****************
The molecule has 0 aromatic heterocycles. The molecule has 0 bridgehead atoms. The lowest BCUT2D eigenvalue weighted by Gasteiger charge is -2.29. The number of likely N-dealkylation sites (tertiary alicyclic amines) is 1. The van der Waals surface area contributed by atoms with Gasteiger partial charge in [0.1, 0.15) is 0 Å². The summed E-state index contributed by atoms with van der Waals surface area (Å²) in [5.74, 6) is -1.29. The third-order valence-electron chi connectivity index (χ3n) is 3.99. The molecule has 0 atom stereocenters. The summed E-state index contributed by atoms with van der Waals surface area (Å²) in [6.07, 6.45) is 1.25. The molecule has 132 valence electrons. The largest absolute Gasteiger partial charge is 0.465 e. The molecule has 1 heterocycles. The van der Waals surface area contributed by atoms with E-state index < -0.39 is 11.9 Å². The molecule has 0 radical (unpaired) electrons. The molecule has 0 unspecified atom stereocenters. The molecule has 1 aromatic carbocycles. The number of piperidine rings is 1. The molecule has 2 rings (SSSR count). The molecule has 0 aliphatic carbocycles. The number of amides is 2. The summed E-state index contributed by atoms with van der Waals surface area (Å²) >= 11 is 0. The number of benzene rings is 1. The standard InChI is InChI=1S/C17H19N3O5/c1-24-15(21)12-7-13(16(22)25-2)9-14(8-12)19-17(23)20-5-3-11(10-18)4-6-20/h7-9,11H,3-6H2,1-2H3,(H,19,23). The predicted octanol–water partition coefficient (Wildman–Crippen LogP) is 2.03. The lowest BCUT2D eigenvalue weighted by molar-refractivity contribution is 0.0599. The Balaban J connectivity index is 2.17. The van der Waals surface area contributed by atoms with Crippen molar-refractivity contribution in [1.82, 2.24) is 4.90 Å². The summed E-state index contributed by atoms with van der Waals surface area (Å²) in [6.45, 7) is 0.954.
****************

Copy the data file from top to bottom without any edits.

The molecule has 0 aromatic heterocycles. The molecule has 0 bridgehead atoms. The lowest BCUT2D eigenvalue weighted by Gasteiger charge is -2.29. The number of likely N-dealkylation sites (tertiary alicyclic amines) is 1. The van der Waals surface area contributed by atoms with Gasteiger partial charge in [0.1, 0.15) is 0 Å². The summed E-state index contributed by atoms with van der Waals surface area (Å²) in [5.74, 6) is -1.29. The third-order valence-electron chi connectivity index (χ3n) is 3.99. The molecule has 0 atom stereocenters. The summed E-state index contributed by atoms with van der Waals surface area (Å²) in [6.07, 6.45) is 1.25. The molecule has 132 valence electrons. The largest absolute Gasteiger partial charge is 0.465 e. The molecule has 1 heterocycles. The van der Waals surface area contributed by atoms with E-state index < -0.39 is 11.9 Å². The molecule has 0 radical (unpaired) electrons. The molecule has 0 unspecified atom stereocenters. The molecule has 1 aromatic carbocycles. The number of piperidine rings is 1. The molecule has 2 rings (SSSR count). The molecule has 0 aliphatic carbocycles. The number of amides is 2. The summed E-state index contributed by atoms with van der Waals surface area (Å²) >= 11 is 0. The number of benzene rings is 1. The standard InChI is InChI=1S/C17H19N3O5/c1-24-15(21)12-7-13(16(22)25-2)9-14(8-12)19-17(23)20-5-3-11(10-18)4-6-20/h7-9,11H,3-6H2,1-2H3,(H,19,23). The predicted octanol–water partition coefficient (Wildman–Crippen LogP) is 2.03. The lowest BCUT2D eigenvalue weighted by molar-refractivity contribution is 0.0599. The Balaban J connectivity index is 2.17. The van der Waals surface area contributed by atoms with Crippen molar-refractivity contribution in [1.82, 2.24) is 4.90 Å². The summed E-state index contributed by atoms with van der Waals surface area (Å²) in [6.45, 7) is 0.954.